The November issue of St. Anthony Messenger magazine features an article written by Brian Jordan, OFM. It describes the bravery and love of Conventual Franciscan Fr. Maximilian Kolbe, who was canonized by Pope John Paul II on Oct. 10, 1982.
While imprisoned in the Auschwitz concentration camp in July 1941, St. Maximilian offered his life for the life of a Polish Jew who was married and had a family. St. Maximilian died on August 14 that year.
“What many do not realize is that before his early death, St. Maximilian built a Franciscan friary in 1931 on the outskirts of Nagasaki, Japan,” Brian wrote. “On Aug. 9, 1945, this building escaped the atomic blast that severely damaged much of the city.”
Brian’s article follows the life of St. Maximilian, highlighting his personal experience visiting places the saint ministered, including another monastery St. Maximilian built on the outskirts of Warsaw, Poland, the monastery in Nagasaki, and the site where he died in Auschwitz.
“Throughout his life, St. Maximilian demonstrated beautifully that love is stronger than hatred and violence — and in the end will overcome these evils,” wrote Brian.
The article can be found on American Catholic’s website.
Brian is an adjunct professor and college chaplain at St. Francis College in Brooklyn, N.Y., where he lives at Our Lady of Peace Friary. The Brooklyn native is also an advocate for labor unions and for immigrants. He has worked closely with the New York City Central Labor Council on labor and immigration issues, and has ministered at two diverse parishes — St. Camillus Church in Silver Spring, Md., and Holy Cross Parish in the Bronx, from which the Province withdrew in 2008.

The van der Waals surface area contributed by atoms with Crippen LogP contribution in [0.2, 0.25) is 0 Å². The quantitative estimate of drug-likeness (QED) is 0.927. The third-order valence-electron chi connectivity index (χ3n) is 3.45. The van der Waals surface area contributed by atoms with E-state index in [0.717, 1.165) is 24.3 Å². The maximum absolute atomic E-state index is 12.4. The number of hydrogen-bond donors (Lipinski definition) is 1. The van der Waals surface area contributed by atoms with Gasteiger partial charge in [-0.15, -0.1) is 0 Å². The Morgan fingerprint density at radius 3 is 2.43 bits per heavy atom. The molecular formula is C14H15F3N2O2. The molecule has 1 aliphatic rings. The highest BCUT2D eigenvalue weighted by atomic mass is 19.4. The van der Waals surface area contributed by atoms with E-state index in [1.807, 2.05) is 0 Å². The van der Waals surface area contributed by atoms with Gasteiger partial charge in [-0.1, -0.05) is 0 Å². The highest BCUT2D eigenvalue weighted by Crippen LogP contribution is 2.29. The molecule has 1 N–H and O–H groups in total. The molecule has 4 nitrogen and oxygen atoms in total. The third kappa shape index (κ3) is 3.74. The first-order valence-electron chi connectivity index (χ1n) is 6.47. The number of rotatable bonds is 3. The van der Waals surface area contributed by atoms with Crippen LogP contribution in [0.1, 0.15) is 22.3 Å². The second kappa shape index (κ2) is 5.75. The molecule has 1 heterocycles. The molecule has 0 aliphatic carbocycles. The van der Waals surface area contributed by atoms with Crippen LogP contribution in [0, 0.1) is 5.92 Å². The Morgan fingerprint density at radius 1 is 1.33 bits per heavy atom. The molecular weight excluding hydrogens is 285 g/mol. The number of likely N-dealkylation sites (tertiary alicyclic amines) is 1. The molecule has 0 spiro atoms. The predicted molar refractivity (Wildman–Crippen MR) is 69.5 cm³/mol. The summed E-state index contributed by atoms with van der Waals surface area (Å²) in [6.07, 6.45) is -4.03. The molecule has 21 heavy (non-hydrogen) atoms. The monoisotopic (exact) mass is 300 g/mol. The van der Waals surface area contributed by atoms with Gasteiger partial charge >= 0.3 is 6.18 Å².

Brian was the first friar in formation to be approved to attend summer school to learn Spanish in Cochabamba, Bolivia, where friars are still stationed today. For two years, he worked for the United States Immigration and Naturalization Service, now part of the Department of Homeland Security.
In 1999, he founded the Franciscan Immigration Center at St. Francis of Assisi Church in New York City, which continues to minister to immigrants today. In 2008, he began the Holy Name Province Labor-Immigration Project to help the Catholic Church bridge the gap between labor unions and immigrant concerns in New York City.
After 9/11, he served as a chaplain at Ground Zero from September 2001 to June 2002. He and New York City Mayor Michael Bloomberg, alongside other religious and political leaders, defended the right of Muslims to build a cultural center near the World Trade Center in September 2010.
Brian had been planning to run in the 2012 New York City Marathon before it was canceled in the aftermath of Hurricane Sandy. He planned to raise $40,000 for the St. Francis College scholarship fund and to promote interfaith solidarity.
A photo of Brian comforting a worshipper at St. Thomas More Church in Rockaway Point, N.Y., on Sunday — the day the marathon had been scheduled — appeared in the Nov. 5 issue of the NY Daily News and the Norwalk Citizen.
— Maria Hayes is communications coordinator for Holy Name Province.